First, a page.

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Foursquare Gospel, International Church of the


This church, an evangelistic, Pentecostal church, was founded (1921) by Aimee (Kennedy) Semple mcpherson at Los Angeles, Calif. In its essential theological orientation, the Foursquare Gospel Association is a pentecostal church, but it developed as the personal following of a single dynamic revival preacher, rather than growing out of any preexisting pentecostal fellowship. Mrs. McPherson was ordained (1921) as pastor of the First Baptist Church in San Jose, Calif., but her movement was only very loosely associated with the Baptist Church and became an independent denomination soon afterward, although she herself always claimed membership in the Baptist Church. With a natural flair for showmanship and public relations, she soon attracted a large following. In 1921 she formed the Echo Park Evangelistic Association, and two years later she dedicated the Angelus Temple in Los Angeles, the center of her Foursquare Gospel Church. The Lighthouse of International Foursquare Evangelism (L.I.F.E.) Bible School was established in 1923, and evangelists trained there became the missionaries and pastors of Foursquare Gospel churches throughout the U.S.

As an evangelist, Mrs. McPherson preached Protestant fundamentalism and placed particular stress on baptism by the Spirit that cleanses from inner sin and declares itself by the charismatic signs of faith healing and speaking with tongues. In this respect, she belonged to the pentecostal tradition. Faith healing became an important element in her revival services and in the church she organized. She also drew on the premillenarian tradition to emphasize the imminent Second Coming in her sermons. The new denomination survived a series of scandals involving her disappearance (1926) and charges of misappropriated funds and acrimonious quarrels between Mrs. McPherson and her mother over control of the Angelus Temple (192731). Aimee McPherson continued to dominate the Foursquare Gospel Church until her death in 1944.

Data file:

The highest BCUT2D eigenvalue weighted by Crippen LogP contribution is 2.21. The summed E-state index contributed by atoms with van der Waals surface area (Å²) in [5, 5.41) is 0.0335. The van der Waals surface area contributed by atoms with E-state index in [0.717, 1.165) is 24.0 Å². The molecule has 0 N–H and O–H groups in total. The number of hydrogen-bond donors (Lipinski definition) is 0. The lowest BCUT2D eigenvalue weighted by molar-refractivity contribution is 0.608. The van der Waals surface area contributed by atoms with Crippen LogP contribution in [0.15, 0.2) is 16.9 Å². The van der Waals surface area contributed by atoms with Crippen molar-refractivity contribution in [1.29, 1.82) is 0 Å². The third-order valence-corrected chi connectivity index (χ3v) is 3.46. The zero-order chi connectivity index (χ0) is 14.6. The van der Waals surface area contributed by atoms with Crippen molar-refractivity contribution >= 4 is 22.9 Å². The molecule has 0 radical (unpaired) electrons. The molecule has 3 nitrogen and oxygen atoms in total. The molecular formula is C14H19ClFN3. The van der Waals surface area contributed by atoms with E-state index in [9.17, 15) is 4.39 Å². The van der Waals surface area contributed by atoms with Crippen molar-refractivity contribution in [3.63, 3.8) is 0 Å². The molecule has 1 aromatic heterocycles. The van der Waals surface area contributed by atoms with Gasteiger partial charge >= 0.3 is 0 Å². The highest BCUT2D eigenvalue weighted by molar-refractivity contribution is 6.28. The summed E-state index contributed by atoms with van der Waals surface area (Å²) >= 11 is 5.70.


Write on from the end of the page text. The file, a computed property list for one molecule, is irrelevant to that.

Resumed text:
The International Church of the Foursquare Gospel confesses the unity and Trinity of God and the Incarnation and Redemption of Christ. It holds the verbal inspiration and sufficiency of the Scriptures, the ability of all humans to repent and accept Christ as their personal Lord and Savior, and the second blessing of sanctification by the Holy Spirit; and it looks to the Second Coming of Christ. Indeed, the term "foursquare" in its name refers to the four foundational tenets of Pentecostalism: (1) salvation, (2) baptism by the Spirit, (3) divine physical healing, and (4) the Second Coming of Christ. Baptism and the Lord's Supper are accepted as divine ordinances. In its government, a central board oversees the entire denomination, appointing field supervisors to direct local churches, which are, in their turn, governed by a council elected from the congregation. A central ordination and missionary board passes on the qualifications of candidates for the ministry and the foreign missions. Services are primarily evangelistic and make provision for the healing of the sick. A number of foreign missions and various kinds of charitable work are supported.

Bibliography: a. s. mcpherson, Faith Healing Sermons (Los Angeles 1921); The Four Square Gospel (Los Angeles 1949); This is That (Los Angeles 1923); In the Service of the King (New York 1927). w. g. mcloughlin, Modern Revivalism (New York 1959). n. b. mavity, Sister Aimee (Garden City, NY 1931). f. s. mead, s.s. hill and c. d. atwood, Handbook of Denominations in the United States, 11th edition (Nashville 2001)

[r. k. macmaster/eds.]

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